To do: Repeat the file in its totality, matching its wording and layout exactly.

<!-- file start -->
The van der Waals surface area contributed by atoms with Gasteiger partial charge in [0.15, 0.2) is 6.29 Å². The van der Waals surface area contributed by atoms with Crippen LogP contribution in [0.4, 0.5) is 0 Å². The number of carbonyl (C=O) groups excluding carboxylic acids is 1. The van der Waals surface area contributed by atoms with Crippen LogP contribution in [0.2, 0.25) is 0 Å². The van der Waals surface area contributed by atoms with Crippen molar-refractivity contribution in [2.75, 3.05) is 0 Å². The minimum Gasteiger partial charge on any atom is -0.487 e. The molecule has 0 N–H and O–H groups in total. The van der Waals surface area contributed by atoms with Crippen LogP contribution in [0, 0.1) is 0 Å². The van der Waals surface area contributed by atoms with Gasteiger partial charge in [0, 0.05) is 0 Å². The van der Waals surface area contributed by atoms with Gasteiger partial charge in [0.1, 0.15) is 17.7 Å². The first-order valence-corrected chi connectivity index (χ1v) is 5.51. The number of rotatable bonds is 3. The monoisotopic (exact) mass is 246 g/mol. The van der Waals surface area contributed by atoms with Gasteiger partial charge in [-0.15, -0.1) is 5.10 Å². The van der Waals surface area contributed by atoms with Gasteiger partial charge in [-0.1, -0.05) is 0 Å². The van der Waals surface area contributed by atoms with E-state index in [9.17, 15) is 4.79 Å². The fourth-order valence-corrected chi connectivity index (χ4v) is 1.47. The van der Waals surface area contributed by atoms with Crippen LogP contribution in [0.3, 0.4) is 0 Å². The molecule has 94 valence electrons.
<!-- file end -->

The van der Waals surface area contributed by atoms with Gasteiger partial charge in [0.15, 0.2) is 6.29 Å². The van der Waals surface area contributed by atoms with Crippen LogP contribution in [0.4, 0.5) is 0 Å². The number of carbonyl (C=O) groups excluding carboxylic acids is 1. The van der Waals surface area contributed by atoms with Crippen LogP contribution in [0.2, 0.25) is 0 Å². The van der Waals surface area contributed by atoms with Crippen molar-refractivity contribution in [2.75, 3.05) is 0 Å². The minimum Gasteiger partial charge on any atom is -0.487 e. The molecule has 0 N–H and O–H groups in total. The van der Waals surface area contributed by atoms with Crippen LogP contribution in [0, 0.1) is 0 Å². The van der Waals surface area contributed by atoms with Gasteiger partial charge in [0, 0.05) is 0 Å². The van der Waals surface area contributed by atoms with Gasteiger partial charge in [0.1, 0.15) is 17.7 Å². The first-order valence-corrected chi connectivity index (χ1v) is 5.51. The number of rotatable bonds is 3. The monoisotopic (exact) mass is 246 g/mol. The van der Waals surface area contributed by atoms with Gasteiger partial charge in [-0.15, -0.1) is 5.10 Å². The van der Waals surface area contributed by atoms with Gasteiger partial charge in [-0.1, -0.05) is 0 Å². The van der Waals surface area contributed by atoms with E-state index in [9.17, 15) is 4.79 Å². The fourth-order valence-corrected chi connectivity index (χ4v) is 1.47. The van der Waals surface area contributed by atoms with Crippen LogP contribution in [0.3, 0.4) is 0 Å². The molecule has 94 valence electrons.